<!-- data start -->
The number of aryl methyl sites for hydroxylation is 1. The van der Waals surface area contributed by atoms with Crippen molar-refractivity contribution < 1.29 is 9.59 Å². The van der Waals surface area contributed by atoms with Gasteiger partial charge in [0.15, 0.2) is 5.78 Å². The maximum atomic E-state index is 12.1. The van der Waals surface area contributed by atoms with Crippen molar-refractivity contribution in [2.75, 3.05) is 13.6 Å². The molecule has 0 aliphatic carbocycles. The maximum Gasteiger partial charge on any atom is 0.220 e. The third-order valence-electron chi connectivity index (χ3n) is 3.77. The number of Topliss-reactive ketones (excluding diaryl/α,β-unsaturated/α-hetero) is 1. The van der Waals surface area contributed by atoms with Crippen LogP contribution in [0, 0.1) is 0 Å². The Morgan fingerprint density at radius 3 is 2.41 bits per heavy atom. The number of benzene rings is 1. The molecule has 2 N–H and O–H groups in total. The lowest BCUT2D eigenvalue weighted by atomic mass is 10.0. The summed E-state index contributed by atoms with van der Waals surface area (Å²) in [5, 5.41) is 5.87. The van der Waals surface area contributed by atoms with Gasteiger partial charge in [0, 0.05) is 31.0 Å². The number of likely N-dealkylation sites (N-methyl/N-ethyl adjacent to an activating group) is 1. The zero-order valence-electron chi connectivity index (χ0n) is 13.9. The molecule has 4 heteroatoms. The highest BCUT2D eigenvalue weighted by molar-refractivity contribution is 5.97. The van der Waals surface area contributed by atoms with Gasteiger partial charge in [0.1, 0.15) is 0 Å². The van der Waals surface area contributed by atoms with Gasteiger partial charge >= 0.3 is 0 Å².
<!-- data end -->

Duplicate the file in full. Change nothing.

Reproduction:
The number of aryl methyl sites for hydroxylation is 1. The van der Waals surface area contributed by atoms with Crippen molar-refractivity contribution < 1.29 is 9.59 Å². The van der Waals surface area contributed by atoms with Gasteiger partial charge in [0.15, 0.2) is 5.78 Å². The maximum atomic E-state index is 12.1. The van der Waals surface area contributed by atoms with Crippen molar-refractivity contribution in [2.75, 3.05) is 13.6 Å². The molecule has 0 aliphatic carbocycles. The maximum Gasteiger partial charge on any atom is 0.220 e. The third-order valence-electron chi connectivity index (χ3n) is 3.77. The number of Topliss-reactive ketones (excluding diaryl/α,β-unsaturated/α-hetero) is 1. The van der Waals surface area contributed by atoms with Crippen LogP contribution in [0, 0.1) is 0 Å². The Morgan fingerprint density at radius 3 is 2.41 bits per heavy atom. The number of benzene rings is 1. The molecule has 2 N–H and O–H groups in total. The lowest BCUT2D eigenvalue weighted by atomic mass is 10.0. The summed E-state index contributed by atoms with van der Waals surface area (Å²) in [5, 5.41) is 5.87. The van der Waals surface area contributed by atoms with Gasteiger partial charge in [0, 0.05) is 31.0 Å². The number of likely N-dealkylation sites (N-methyl/N-ethyl adjacent to an activating group) is 1. The zero-order valence-electron chi connectivity index (χ0n) is 13.9. The molecule has 4 heteroatoms. The highest BCUT2D eigenvalue weighted by molar-refractivity contribution is 5.97. The van der Waals surface area contributed by atoms with Gasteiger partial charge in [0.1, 0.15) is 0 Å². The van der Waals surface area contributed by atoms with Gasteiger partial charge >= 0.3 is 0 Å².